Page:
- Take care when setting up a storage group. You’re presented with this dialog, which appears to be asking you to supply a name and target details yourself. These long names are part of the iSNS service, and despite their intimidating length, it’s best not to dip a toe in those waters at this stage: both the entry-level NAS device we’re using, and Windows itself, will handle these names for you.
- The next step is as simple as you could ever hope for, as you can see from this grab. It’s what you’ll see when you type “iscsi” into the Start menu on Windows 7 or later. This is about as benign as additional setup of services will ever get. To proceed to the next stage, simply click Yes – a potentially complicated set of procedures have been preprogrammed to make your life easier.
- Get used to this dialog, as it’s where all the action happens in Windows iSCSI when it comes to connecting to the targets you’ve created. If all you want to do is prove the concept, and performance isn’t especially important to achieving this aim, then just crack straight on and enter the IP address of the NAS box on which you set your targets, then click Quick Connect. This should be a painless process, but in our tests we received an additional pop-up, which we’ll discuss in the next step.
- This appeared because there was more than one target group defined at the address we gave. We don’t want to connect to the original target (another PC has rights to that, and we don’t want to share storage at the iSCSI level), so we want only our second target to be involved on this machine. We’ll get back to those other behaviours later, but for the moment, we have a volume linked to this machine via the iSCSI initiator service, and all the other settings have been filled in by the Quick Connect button.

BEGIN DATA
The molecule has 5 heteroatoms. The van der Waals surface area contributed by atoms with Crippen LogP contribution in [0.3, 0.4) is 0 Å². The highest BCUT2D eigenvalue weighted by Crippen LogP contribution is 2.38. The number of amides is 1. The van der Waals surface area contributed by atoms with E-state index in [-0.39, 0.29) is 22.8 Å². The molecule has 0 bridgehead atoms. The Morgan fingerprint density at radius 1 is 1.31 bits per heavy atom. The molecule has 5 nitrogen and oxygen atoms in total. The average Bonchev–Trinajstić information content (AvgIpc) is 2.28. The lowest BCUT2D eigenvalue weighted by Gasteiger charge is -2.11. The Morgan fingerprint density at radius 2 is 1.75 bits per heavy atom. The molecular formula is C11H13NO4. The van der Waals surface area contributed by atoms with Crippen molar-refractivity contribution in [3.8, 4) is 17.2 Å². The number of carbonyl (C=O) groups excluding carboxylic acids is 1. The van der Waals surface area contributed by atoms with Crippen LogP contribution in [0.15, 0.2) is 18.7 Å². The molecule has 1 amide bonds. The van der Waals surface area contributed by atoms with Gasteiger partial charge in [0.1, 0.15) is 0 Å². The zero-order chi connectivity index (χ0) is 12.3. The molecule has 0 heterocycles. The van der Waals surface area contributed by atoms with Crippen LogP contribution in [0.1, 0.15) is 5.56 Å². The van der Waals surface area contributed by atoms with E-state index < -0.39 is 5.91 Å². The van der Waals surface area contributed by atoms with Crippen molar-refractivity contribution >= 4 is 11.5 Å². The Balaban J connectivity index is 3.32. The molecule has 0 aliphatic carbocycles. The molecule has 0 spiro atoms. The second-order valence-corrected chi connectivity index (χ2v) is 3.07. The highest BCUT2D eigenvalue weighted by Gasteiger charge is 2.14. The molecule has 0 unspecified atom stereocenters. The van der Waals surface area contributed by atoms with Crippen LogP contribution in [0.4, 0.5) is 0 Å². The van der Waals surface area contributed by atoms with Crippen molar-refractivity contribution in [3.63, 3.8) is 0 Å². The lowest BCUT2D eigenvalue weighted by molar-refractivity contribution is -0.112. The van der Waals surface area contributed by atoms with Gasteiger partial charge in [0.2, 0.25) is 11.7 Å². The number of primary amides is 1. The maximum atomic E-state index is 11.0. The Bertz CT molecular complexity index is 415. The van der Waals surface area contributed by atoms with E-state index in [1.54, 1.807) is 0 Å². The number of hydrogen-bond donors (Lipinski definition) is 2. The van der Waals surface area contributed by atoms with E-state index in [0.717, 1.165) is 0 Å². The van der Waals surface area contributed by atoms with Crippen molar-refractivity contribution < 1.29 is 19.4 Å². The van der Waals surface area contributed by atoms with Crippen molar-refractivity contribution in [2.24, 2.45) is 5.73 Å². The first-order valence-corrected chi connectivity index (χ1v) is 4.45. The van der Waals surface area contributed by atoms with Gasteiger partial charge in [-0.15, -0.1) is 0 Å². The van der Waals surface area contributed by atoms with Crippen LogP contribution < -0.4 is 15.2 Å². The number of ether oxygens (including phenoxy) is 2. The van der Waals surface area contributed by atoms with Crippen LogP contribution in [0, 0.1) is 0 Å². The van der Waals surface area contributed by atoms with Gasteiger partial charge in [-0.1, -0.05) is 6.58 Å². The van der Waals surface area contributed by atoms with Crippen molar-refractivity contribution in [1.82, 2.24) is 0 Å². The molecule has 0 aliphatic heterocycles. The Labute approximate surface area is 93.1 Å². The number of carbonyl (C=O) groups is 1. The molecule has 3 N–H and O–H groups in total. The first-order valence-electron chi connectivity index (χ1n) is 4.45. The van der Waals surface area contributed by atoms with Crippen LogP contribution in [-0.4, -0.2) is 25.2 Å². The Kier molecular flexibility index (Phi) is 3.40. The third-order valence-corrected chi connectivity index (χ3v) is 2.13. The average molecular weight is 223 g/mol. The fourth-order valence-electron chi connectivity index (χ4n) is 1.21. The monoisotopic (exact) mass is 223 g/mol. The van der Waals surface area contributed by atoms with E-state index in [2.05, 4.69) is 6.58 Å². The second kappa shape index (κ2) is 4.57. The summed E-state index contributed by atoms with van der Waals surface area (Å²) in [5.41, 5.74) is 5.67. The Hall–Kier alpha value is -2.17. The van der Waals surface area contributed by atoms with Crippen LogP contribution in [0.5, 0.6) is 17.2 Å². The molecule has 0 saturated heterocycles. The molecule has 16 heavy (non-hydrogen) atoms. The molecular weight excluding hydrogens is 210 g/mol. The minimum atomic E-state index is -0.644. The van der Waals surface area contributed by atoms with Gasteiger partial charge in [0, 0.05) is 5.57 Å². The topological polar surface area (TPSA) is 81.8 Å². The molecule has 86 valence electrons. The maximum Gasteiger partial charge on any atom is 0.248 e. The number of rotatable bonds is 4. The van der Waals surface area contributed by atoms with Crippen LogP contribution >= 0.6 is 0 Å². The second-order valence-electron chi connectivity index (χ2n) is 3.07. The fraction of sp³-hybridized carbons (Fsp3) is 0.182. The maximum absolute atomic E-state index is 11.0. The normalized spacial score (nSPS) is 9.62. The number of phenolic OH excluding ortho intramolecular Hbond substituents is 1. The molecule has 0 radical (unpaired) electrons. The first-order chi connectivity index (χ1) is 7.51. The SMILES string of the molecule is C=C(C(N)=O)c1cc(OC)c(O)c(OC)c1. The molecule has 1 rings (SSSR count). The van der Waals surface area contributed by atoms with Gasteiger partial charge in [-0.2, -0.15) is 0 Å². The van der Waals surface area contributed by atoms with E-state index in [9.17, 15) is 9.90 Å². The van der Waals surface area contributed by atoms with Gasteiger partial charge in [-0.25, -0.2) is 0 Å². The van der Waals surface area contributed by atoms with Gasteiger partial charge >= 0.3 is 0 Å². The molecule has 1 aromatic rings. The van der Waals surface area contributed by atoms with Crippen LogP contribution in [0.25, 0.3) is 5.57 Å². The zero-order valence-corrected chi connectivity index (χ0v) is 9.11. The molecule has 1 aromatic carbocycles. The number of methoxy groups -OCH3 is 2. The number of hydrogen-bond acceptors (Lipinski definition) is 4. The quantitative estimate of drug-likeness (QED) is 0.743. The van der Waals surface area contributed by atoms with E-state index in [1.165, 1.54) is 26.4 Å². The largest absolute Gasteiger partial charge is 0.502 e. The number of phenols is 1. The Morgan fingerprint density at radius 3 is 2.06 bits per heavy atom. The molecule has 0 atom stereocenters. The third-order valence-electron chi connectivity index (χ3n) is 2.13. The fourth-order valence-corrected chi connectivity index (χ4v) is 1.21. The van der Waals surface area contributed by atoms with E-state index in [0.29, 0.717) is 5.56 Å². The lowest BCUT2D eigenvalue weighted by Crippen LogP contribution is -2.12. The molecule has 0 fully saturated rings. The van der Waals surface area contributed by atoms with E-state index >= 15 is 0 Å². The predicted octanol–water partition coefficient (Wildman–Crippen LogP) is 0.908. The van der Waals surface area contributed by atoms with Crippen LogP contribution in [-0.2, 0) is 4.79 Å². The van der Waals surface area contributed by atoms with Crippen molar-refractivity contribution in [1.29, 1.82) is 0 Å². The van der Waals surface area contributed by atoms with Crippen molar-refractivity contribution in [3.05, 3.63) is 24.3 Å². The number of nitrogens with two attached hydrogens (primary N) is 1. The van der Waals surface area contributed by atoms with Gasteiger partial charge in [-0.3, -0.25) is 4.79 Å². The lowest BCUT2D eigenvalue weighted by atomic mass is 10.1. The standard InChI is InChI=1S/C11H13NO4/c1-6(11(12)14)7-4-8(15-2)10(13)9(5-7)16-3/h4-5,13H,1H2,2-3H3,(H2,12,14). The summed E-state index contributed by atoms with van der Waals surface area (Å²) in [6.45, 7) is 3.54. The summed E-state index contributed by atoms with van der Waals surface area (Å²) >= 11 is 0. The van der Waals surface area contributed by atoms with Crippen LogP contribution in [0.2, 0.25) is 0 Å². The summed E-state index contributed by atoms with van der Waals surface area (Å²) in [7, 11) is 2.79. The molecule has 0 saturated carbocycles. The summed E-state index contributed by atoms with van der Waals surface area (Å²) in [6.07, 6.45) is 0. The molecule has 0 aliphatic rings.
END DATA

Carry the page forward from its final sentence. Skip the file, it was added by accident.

- This is the standard Windows 7 Disk Management console, where we can see our as-yet-unformatted new volume, listed below the existing disks on our machine. Right-clicking our new volume shows that it’s online (the “offline” on this menu will take it offline, rather than denoting that it already is). This means all of our settings have been stored and the machine will attempt to remount this storage every time it starts up, visible as a drive letter to both the desktop and background services.
- If Windows loses the connection, you will not only need to work through the initiator dialog to reconnect, but you’ll also have to come back to this dialog because rediscovered iSCSI connections are always left marked as “offline” until verified. The “online” menu is in the Management console and nowhere else.
- This is where you go, by clicking on the Discovery tab, if your LAN has somehow interfered with the Quick Connect option. This is a far from unusual occurrence. Some NAS service configurations don’t supply enough information to complete the connection, or you may want to use this tab to run multiple LAN cards, splitting up storage traffic from other data that commonly passes in and out of a PC’s LAN port.
- You can nominate an IP address or communications stack to handle the iSCSI interchange for you. Should you have a hardware-layer iSCSI Ethernet card, then this is where it comes into play. Notice (but then go on to ignore) all the stuff in the Advanced dialog box to handle authentication: you can’t have those secure features and also make use of the Quick Connect button that’s the heart of this demo, and sometimes at the heart of a lot of disappointment with performance and usability.
- Your volume is visible in the Disk Management console, but it’s unformatted. This isn’t just a matter of a few clicks in the usual Format dialog box, though: the default options need careful consideration, especially if you have made yourself a large contiguous store out of several SATA disks. Remember also that the combination of thin provisioning and Quick Format can leave all the parts of the system working surprisingly hard when you start filling up your disk. Even though our all-time record was three days for an iSCSI slow format, always consider taking as much pain upfront as you can when it comes to formatting.